Lauson: Though in Rodney’s practice, rock music has an unresolved relationship with the visual, and maybe that’s because he is so prolific as a producer of art objects that belong in the gallery context. He is a singer/songwriter and his band has CDs and plays concerts, but these all operate alongside the artwork; they do not displace the aesthetic object. You always go to the gig after the opening or something like that.

Graham: You have to understand that I was never a professional artist. Everything I did was amateur; the photographs are amateur. They’re a hobby. Most people who come out of art school think everything is professional and this is very narrow minded. Whereas Rodney basically indulges his passions, they are all hobbies in a certain way. You saw that show I did, right?3 That was all about fun in the summer. But I didn’t do it as an artist. I did it basically to have fun and also the situation was educational, so I made something in an educational context.

Lauson: So for you, both the music and the art are hobbies?

Graham: I would say that, but for Rodney, it’s what he wants to be. Overall, I think that two things are important. First, that Jeff and Ian were very influenced by my and Robert Smithson’s articles for Arts Magazine. Secondly, that Ian is the most brilliant teacher in the world and his dialectic with Jeff was immeasurably important for everybody. He writes about everybody.

Lauson: Writers typically cite you, Smithson, and Ed Ruscha as the “artists who use photography”—forerunners that influenced artists in the Vancouver School.

Graham: I don’t think they know anything about Ruscha. Ruscha had no influence. They don’t know the work.

Lauson: So that’s an anachronism?

Graham: They read that in after the fact. I’m glad you got to talk to Ian because he’s so generous. You know Jeff wrote a great essay about Ian Wallace and the monochrome. Actually, I have a great monochrome painting right here by Gerhard Richter. Gerhard told me his hero was Roy Lichtenstein. He said he was so afraid to meet him because he was so in awe of him. [Benjamin H. D.] Buchloh talks about [Andy] Warhol being important, but none of the artists I know like Warhol; everything comes from Roy. That’s where the humour comes from. That’s what I mean: the reason I absolutely love Rodney’s work is because it has deep, deep humour.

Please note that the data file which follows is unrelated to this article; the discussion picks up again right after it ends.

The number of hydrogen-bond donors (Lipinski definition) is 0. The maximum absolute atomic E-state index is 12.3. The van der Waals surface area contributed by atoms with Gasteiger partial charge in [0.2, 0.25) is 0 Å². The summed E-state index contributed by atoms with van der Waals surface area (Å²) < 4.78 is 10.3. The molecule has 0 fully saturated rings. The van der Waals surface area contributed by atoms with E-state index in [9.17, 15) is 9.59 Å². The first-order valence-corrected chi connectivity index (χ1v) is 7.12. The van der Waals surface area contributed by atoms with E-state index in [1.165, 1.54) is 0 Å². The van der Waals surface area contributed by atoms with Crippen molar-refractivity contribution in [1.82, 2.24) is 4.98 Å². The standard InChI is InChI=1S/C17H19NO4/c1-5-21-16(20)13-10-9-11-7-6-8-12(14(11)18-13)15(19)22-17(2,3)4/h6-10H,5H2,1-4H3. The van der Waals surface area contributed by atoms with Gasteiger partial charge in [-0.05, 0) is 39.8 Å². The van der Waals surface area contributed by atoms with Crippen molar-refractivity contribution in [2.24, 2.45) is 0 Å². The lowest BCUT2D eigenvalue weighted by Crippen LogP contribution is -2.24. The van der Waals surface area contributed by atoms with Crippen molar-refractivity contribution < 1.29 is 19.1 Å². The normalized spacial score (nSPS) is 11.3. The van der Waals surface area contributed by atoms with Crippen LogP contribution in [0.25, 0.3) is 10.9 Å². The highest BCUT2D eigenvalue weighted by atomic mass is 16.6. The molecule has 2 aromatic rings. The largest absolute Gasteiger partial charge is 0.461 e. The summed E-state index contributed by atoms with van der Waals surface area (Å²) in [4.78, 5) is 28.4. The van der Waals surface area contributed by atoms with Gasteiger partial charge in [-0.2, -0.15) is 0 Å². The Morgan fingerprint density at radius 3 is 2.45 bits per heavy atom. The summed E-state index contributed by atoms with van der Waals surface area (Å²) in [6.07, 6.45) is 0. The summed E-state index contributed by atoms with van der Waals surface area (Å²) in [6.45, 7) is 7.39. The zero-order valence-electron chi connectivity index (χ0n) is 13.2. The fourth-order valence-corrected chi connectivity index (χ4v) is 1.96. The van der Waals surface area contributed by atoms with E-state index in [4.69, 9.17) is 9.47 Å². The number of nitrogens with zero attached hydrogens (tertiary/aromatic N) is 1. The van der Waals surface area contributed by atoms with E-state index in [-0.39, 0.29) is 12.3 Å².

Lauson: And you know Ian’s early monochrome paintings as well?

Graham: I haven’t seen them.

Lauson: They were inspired by a visit to New York in the late sixties 1960s, after which he just dove straight into a minimal painting mode for a couple of years.

I want to come back to the notion of a school because you frequently referred to the Hudson River School in your Tate talk.4 What is the significance of this grouping for you—the idea of collective interest and influence?

Graham: Most American art comes out of that period. I also love [Thomas] Eakins. My work is about light and also about the panorama, and [Frederic] Church did the first panoramas. Of course, I come from [Dan] Flavin, and Flavin’s work is a combination of Caspar David Friedrich and [Albert] Bierstadt. He talked about this all the time. Ed Ruscha says that Bierstadt was his biggest influence in landscape. Like in England, people would be influenced by John Constable and Joseph Turner. I was influenced by Flavin and Lichtenstein, and Flavin comes directly from Hudson River. But also Ed Ruscha—people don’t realize that his work is landscape. His sister was an architect. Actually, in the Whitney show, he showed paintings inspired by Thomas Cole.5 Thomas Cole was a teacher. You see you’re probably taught from the modernist point of view that everything is present time and this comes from [Marcel] Duchamp. We absolutely despised Duchamp.